“It was June, and the world smelled of roses. The sunshine was like powdered gold over the grassy hillside.”
— Maud Hart Lovelace
Today marks the official beginning of summer, the Summer Solstice. Now that the warmer weather is here to stay for the next few months, the riot of spring blossoms have faded and the gardens are lush with green foliage. A new bench has been placed in the cottage garden and cozy nooks await to hide out from the sun. The gardeners have been busy planting annual flowers to continue the cheerful floral display until frost and have integrated containers of plantings into the gardens for extra color.
The horticulturists have also been busy with new planting projects. One of the largest has been the rosarie, located behind the nursery and wooden barn. After several years, the rosarie garden has re-opened to the public and has been planted with a wide variety of plants. Some of the new woody and perennial plantings include an Amelanchier canadensis ‘Autumn Brilliance’, Aronia melanocarpa, Geum triflorum, Acanthus, and Physocarpus Sweet Cherry Tree. The back gate to the garden was also recently replaced and the fountain re-installed for the season. We’re sure we’ll see many people resting on the bench under the rosarie pergola listening to the water again now that the garden has been re-opened. And while you’re there, be sure to admire the striking blue on the pointy Eryngium amethystinum flowers and look at the large white blooms of the Clematis languginosa ‘candida’ growing on the pergola.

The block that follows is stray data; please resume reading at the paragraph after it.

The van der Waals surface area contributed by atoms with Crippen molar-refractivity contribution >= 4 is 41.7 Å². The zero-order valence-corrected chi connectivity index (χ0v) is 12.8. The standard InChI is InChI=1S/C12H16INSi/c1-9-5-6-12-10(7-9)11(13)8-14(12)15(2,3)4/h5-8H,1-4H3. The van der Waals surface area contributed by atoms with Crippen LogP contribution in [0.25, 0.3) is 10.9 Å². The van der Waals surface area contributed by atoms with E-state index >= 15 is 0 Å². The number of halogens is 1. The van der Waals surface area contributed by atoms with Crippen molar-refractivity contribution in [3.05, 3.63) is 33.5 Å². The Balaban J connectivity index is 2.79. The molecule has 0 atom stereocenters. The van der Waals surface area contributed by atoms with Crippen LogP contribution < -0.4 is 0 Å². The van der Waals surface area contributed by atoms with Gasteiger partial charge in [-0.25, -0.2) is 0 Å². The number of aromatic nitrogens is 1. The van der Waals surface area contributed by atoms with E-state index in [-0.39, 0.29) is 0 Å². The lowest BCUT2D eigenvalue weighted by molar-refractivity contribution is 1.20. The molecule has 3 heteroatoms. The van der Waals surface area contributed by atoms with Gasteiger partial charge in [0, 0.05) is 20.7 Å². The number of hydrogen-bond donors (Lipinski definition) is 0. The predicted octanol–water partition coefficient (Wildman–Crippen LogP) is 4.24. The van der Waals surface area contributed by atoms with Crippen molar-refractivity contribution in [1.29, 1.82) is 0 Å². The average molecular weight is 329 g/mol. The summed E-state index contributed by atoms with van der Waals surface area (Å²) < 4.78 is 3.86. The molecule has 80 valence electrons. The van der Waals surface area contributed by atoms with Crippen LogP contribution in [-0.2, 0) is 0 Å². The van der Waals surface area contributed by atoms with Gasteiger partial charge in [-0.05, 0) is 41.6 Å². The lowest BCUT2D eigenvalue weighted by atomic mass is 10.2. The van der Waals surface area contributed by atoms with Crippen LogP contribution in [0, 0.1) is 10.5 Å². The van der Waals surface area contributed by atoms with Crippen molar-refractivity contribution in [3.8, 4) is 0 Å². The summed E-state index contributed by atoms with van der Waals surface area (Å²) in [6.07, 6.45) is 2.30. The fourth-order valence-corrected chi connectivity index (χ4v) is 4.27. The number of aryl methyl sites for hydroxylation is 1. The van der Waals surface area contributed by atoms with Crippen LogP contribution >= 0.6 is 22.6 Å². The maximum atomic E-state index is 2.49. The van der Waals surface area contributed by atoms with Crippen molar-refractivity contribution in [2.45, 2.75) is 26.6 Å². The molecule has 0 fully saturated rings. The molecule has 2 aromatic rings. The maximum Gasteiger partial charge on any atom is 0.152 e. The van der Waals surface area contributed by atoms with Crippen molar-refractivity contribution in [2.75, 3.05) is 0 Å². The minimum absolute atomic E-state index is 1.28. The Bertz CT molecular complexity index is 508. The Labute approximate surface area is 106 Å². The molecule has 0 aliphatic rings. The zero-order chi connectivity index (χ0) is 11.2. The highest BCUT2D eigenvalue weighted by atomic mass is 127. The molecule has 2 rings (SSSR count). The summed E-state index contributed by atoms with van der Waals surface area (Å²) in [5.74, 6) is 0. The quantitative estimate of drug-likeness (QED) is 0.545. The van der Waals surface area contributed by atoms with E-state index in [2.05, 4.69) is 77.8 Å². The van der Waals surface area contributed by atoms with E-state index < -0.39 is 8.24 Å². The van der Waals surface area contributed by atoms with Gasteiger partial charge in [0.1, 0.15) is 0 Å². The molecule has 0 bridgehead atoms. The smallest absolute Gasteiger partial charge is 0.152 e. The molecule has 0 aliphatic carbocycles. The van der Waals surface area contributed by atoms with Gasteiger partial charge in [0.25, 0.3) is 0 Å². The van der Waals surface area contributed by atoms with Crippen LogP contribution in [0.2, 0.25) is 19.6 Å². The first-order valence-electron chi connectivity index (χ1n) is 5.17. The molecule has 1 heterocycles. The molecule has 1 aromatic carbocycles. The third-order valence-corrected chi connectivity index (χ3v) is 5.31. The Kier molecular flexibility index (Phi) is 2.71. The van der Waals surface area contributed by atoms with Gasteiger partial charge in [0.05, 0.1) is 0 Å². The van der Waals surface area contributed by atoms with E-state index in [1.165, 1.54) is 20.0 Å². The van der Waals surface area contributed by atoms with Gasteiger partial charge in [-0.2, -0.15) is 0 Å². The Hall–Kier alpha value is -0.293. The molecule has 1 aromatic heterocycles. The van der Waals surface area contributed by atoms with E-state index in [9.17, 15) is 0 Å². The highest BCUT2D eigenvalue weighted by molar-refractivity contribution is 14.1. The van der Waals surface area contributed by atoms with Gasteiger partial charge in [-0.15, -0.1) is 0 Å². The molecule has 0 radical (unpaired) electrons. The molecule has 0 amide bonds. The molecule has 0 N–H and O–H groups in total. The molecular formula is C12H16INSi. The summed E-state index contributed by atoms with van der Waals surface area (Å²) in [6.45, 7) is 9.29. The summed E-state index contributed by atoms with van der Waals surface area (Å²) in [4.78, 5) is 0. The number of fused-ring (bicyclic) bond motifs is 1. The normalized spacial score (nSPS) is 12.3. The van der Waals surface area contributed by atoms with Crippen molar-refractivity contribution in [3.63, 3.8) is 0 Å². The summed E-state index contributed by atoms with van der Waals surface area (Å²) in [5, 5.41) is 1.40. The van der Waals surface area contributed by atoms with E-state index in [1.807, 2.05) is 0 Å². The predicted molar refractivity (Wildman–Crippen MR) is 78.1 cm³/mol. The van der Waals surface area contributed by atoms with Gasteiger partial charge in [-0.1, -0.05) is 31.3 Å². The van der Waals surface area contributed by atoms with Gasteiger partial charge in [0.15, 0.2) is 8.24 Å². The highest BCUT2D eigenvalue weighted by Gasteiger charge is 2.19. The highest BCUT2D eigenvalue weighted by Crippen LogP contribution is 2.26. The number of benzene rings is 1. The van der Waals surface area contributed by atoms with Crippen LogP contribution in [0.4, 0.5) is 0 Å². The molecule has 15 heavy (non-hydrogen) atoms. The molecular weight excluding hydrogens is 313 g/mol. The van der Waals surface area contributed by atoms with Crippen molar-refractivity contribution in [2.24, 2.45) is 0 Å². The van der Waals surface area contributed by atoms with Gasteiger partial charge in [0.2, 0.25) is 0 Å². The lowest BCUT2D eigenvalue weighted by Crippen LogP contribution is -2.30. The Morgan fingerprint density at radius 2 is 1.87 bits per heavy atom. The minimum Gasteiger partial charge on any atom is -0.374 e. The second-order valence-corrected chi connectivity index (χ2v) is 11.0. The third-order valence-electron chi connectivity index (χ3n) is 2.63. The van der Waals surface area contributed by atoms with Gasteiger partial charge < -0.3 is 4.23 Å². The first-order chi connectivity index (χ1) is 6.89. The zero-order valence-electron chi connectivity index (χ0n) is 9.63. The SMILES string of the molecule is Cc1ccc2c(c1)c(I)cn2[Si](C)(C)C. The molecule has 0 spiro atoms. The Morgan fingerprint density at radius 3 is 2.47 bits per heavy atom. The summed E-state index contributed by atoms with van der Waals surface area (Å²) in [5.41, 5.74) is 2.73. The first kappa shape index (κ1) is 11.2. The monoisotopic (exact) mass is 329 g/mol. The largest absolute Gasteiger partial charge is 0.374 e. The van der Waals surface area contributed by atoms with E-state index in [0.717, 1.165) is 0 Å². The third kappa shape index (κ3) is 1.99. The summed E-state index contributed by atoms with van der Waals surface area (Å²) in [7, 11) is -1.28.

Around the main gardens many perennial plantings are beginning to flower such as the native Opuntia humifusa cactus near the greenhouse, Monarda didyma ‘Gardenview Scarlet’ in the cottage garden and the Hydrangea arborescens ‘Annabelle’ in front of the Tubbs house. Another interesting Hydrangra in flower is Hydrangea macrophylla ‘Midoriboshi-Temari’ in the rockery near the house which has colorful star-shaped flowers. The rockery and Pan’s Garden are also good gardens to admire in the summer for their use of color and texture in shady areas as they are full of ferns, grasses, and variegated plants.
The arrival of summer also means that the lilac season is ending at Willowwood. The last lilacs of the season to bloom are tree lilacs which are still flowering in highland park and also along Main Street in Chester. The fluffy cotton candy like blooms seem like an appropriate summer flower since they are so large and pale as though they are trying to match the puffy clouds above them. If you’d like to see the gardens, be sure to come by between 8AM and dusk when the front gates are open for free to the public! The Willowwood Arboretum is open year-round as part of the Morris County Park Commission park system.
Reported by Zinnia Cheetham, Plant Records Curator Specialist MCPC